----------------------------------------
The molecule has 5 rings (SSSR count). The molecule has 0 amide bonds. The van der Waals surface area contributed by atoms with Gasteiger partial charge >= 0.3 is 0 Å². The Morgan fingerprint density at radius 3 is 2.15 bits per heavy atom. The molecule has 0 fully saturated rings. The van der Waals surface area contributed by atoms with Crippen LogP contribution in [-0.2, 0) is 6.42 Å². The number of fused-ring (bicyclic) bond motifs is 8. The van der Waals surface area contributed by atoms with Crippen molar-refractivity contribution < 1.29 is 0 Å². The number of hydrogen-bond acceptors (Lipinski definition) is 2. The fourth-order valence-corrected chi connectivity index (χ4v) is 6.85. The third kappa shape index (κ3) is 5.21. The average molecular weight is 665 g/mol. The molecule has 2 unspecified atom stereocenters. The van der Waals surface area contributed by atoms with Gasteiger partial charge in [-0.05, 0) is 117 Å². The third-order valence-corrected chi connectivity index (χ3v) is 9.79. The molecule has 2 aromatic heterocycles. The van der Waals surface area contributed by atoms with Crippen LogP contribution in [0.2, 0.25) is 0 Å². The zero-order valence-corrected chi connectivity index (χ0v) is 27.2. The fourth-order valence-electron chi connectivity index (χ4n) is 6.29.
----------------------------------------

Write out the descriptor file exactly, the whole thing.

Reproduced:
The molecule has 5 rings (SSSR count). The molecule has 0 amide bonds. The van der Waals surface area contributed by atoms with Gasteiger partial charge >= 0.3 is 0 Å². The Morgan fingerprint density at radius 3 is 2.15 bits per heavy atom. The molecule has 0 fully saturated rings. The van der Waals surface area contributed by atoms with Crippen LogP contribution in [-0.2, 0) is 6.42 Å². The number of fused-ring (bicyclic) bond motifs is 8. The van der Waals surface area contributed by atoms with Crippen molar-refractivity contribution < 1.29 is 0 Å². The number of hydrogen-bond acceptors (Lipinski definition) is 2. The fourth-order valence-corrected chi connectivity index (χ4v) is 6.85. The third kappa shape index (κ3) is 5.21. The average molecular weight is 665 g/mol. The molecule has 2 unspecified atom stereocenters. The van der Waals surface area contributed by atoms with Gasteiger partial charge in [-0.05, 0) is 117 Å². The third-order valence-corrected chi connectivity index (χ3v) is 9.79. The molecule has 2 aromatic heterocycles. The van der Waals surface area contributed by atoms with Crippen LogP contribution in [0.2, 0.25) is 0 Å². The zero-order valence-corrected chi connectivity index (χ0v) is 27.2. The fourth-order valence-electron chi connectivity index (χ4n) is 6.29.